People Who Are Addicted To Music
by grayson currin
Sunbather the second LP from San Francisco black-metal modifiers Deafheaven, sculpts the anxiety, torment, and potential release endemic to their genre into a crafty package that lasts about as long as an episode of Homeland or Mad Men. But despite its spans of roiling drums, serrated vocals, and brushfire guitars, this shouldn’t be mistaken as some wintry Scandinavian scree: It’s much softer and brighter than that, a notion broadcast well in advance by its summery title and salmon-colored cover.
In fact, Deafheaven even push past the glut of grandiose United States black-metal acts who’ve risen to relative prominence in recent years. Instead, Sunbather comes laced with post-rock grace and a pop-like accessibility. Nor are those elements sequestered from the black-metal bombardment: They are part of it, or, depending upon your perspective, it is part of them. The guitars on opener “Dream House,” for instance, etch instantly hummable lines into and behind the blitz, telegraphing the screams-of-glory coda. The beginning of “Vertigo” radiates with its cymbal splashes and twinkling guitars, hanging a veritable “Now Open” sign over the browbeating that lies a few minutes ahead; when the song later downshifts from the tumult, singer George Clarke sticks around, his rasp a daring whisper suspended above the drift, the darkness cutting back into dusk.
The duo’s peers often inspire tags like “cinematic” and “epic,” adjectives that seem to describe the size of the songs and the sudden feelings they evoke more than the structure of the music itself — see Wolves in the Throne Room, a purportedly “cinematic” black-metal band whose records have never warranted such narrative-driven reductions. But with its majestic and scene-setting beginning (wait for the guitars to double on “Dream House,” then for the drums to break) — and its tension-ratcheting antiphony between brutal and blissful — Sunbatheris practically filmic. With each new transition, you’re only waiting for the next one, a steady string of cliffhangers ferrying attention ever toward the end.
Metal bands are often guilty of splicing fragments of movies and found-sound conversations into or between songs, often because they don’t have much to say or because they don’t have the skills to connect their thoughts in a more compelling way. But the two prominent samples here don’t seem shoehorned into the record at all. They’re part of a larger story about love and desperation, predestination and the hope to break beyond it — the fight for, as Clarke puts it at one point, “the forging of change.” At their core, Deafheaven are an aspirational act, with musical and lyrical enthusiasms ceaselessly dovetailing into something bigger than themselves. If this were a movie, you’d pay the extra money to see it in IMAX.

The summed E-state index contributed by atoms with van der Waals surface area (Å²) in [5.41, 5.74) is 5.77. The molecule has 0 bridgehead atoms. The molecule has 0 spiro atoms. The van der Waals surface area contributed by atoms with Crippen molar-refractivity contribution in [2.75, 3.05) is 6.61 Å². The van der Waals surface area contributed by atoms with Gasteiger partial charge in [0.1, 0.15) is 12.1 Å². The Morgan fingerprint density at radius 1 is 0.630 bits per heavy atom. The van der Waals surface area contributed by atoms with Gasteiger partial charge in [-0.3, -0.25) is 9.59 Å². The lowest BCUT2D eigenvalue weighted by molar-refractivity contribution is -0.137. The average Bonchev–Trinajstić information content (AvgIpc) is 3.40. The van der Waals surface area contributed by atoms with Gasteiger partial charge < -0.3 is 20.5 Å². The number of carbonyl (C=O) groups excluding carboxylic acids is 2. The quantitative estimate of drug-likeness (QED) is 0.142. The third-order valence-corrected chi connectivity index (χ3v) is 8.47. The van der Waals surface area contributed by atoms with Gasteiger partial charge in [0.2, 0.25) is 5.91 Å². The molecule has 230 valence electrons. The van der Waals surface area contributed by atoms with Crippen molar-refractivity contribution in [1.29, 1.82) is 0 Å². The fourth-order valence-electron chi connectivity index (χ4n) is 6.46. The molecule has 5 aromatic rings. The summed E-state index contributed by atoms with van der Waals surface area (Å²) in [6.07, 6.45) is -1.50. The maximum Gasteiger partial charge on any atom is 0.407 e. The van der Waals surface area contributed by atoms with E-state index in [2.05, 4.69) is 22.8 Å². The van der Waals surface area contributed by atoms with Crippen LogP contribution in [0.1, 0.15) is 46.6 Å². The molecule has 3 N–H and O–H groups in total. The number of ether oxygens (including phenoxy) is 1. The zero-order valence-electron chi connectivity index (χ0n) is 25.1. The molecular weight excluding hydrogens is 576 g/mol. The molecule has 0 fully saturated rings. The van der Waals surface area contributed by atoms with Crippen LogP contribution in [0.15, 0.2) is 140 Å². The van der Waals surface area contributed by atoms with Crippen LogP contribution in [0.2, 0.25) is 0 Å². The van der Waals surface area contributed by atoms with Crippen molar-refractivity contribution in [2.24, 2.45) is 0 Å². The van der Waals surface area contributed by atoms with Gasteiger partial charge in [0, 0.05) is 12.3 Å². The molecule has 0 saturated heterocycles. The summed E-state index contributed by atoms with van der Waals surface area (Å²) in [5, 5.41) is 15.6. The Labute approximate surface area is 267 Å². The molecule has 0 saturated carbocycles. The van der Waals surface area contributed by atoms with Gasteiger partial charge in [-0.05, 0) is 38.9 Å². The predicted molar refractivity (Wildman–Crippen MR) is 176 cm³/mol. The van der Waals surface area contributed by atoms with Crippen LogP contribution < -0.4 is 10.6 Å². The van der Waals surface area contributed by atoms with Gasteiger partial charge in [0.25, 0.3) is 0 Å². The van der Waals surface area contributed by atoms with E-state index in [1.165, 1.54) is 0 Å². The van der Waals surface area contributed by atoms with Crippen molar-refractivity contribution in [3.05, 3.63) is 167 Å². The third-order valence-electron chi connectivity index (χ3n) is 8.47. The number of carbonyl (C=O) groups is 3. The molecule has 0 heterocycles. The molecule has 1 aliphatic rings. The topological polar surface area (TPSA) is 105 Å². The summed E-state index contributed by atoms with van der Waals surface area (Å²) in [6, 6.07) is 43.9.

They achieve this effect, in part, by not trying to invent anything here. Instead, Sunbather‘s reference points are obvious and uncloaked, from the Emperor-sized branches of closer “The Pecan Tree” to the Temporary Residence Ltd. comedown that sits as a tonic interlude between “Dream House” and “Sunbather.” The windswept guitars and vocals toward the end of “Vertigo” fundamentally link Deafheaven to their stateside black-metal peers, while the anxious sounds and samples from a drug deal potentially gone awry during “Windows” should assure converts from the indie-rock realm that, no, you actually aren’t a long way from home. If, toward the end of a similar middle passage in the instrumental “Please Remember,” you get lost and expect it to emerge into Pink Floyd’s “Welcome to the Machine,” you’ll have company.
These guys are big-eared metal magpies, gathering familiar elements into something that’s recognizable from multiple angles. Again, they do no single thing that’s new: They simply unite many distinct things with unwavering focus and unfaltering vision, a prospect often more daunting than reinventing some old wheel. Sunbather is ripe for some degree of crossover success, thanks not only to its theatrical charms and romantic perspective, but also because of the general groundswell of grim music in recent years. If you want a “black metal album” that serves dually as make-out music and a loneliness weapon, this is as emo and earnest as it gets.
In many ways, Deafheaven hearkens back a decade, when Conor Oberst made the music of the moment that used old but honest means to connect with the raw emotions of a very unsettled moment in history. His particular form of expression proved to be something of a popular fad, of course, and Deafheaven’s might, too. Will black metal GIFs and Photoshops always be Tumblr favorites? Probably not, but we all want to connect, to see our collective or individual anxieties massaged into something we can stream from the comfort of our homes. Maybe that’s a primetime murder mystery, or maybe it’s Sunbather, an album that bravely confesses in its dying moment, “I am no one / It’s in my blood.”